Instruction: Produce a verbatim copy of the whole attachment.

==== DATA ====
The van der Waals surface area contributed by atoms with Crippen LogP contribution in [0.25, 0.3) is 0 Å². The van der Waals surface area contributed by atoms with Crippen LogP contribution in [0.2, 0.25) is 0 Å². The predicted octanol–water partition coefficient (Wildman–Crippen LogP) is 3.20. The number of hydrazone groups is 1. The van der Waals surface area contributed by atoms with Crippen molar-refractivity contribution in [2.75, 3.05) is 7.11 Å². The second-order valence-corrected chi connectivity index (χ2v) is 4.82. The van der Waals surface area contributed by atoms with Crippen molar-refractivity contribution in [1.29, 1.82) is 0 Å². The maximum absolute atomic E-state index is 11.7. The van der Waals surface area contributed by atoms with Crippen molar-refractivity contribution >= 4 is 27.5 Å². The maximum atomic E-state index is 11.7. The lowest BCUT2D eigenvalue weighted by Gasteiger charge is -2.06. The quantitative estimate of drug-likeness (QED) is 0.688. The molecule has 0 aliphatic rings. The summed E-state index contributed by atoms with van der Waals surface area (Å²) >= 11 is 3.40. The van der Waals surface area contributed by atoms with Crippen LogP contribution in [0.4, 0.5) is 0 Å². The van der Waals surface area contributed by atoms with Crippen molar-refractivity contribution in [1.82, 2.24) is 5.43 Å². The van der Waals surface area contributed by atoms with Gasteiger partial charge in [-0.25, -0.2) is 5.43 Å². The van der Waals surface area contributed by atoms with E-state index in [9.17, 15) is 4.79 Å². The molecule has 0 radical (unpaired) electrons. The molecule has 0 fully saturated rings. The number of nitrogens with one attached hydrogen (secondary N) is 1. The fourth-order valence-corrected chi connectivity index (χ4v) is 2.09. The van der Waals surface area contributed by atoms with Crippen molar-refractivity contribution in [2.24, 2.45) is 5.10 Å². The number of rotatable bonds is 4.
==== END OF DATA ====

The van der Waals surface area contributed by atoms with Crippen LogP contribution in [0.25, 0.3) is 0 Å². The van der Waals surface area contributed by atoms with Crippen LogP contribution in [0.2, 0.25) is 0 Å². The predicted octanol–water partition coefficient (Wildman–Crippen LogP) is 3.20. The number of hydrazone groups is 1. The van der Waals surface area contributed by atoms with Crippen molar-refractivity contribution in [2.75, 3.05) is 7.11 Å². The second-order valence-corrected chi connectivity index (χ2v) is 4.82. The van der Waals surface area contributed by atoms with Crippen molar-refractivity contribution in [1.29, 1.82) is 0 Å². The maximum absolute atomic E-state index is 11.7. The van der Waals surface area contributed by atoms with Crippen molar-refractivity contribution >= 4 is 27.5 Å². The maximum atomic E-state index is 11.7. The lowest BCUT2D eigenvalue weighted by Gasteiger charge is -2.06. The quantitative estimate of drug-likeness (QED) is 0.688. The molecule has 0 aliphatic rings. The summed E-state index contributed by atoms with van der Waals surface area (Å²) >= 11 is 3.40. The van der Waals surface area contributed by atoms with Crippen LogP contribution in [0.4, 0.5) is 0 Å². The van der Waals surface area contributed by atoms with Crippen molar-refractivity contribution in [1.82, 2.24) is 5.43 Å². The van der Waals surface area contributed by atoms with Gasteiger partial charge in [-0.25, -0.2) is 5.43 Å². The van der Waals surface area contributed by atoms with E-state index in [9.17, 15) is 4.79 Å². The molecule has 0 radical (unpaired) electrons. The molecule has 0 fully saturated rings. The number of nitrogens with one attached hydrogen (secondary N) is 1. The fourth-order valence-corrected chi connectivity index (χ4v) is 2.09. The van der Waals surface area contributed by atoms with Crippen molar-refractivity contribution in [2.24, 2.45) is 5.10 Å². The number of rotatable bonds is 4.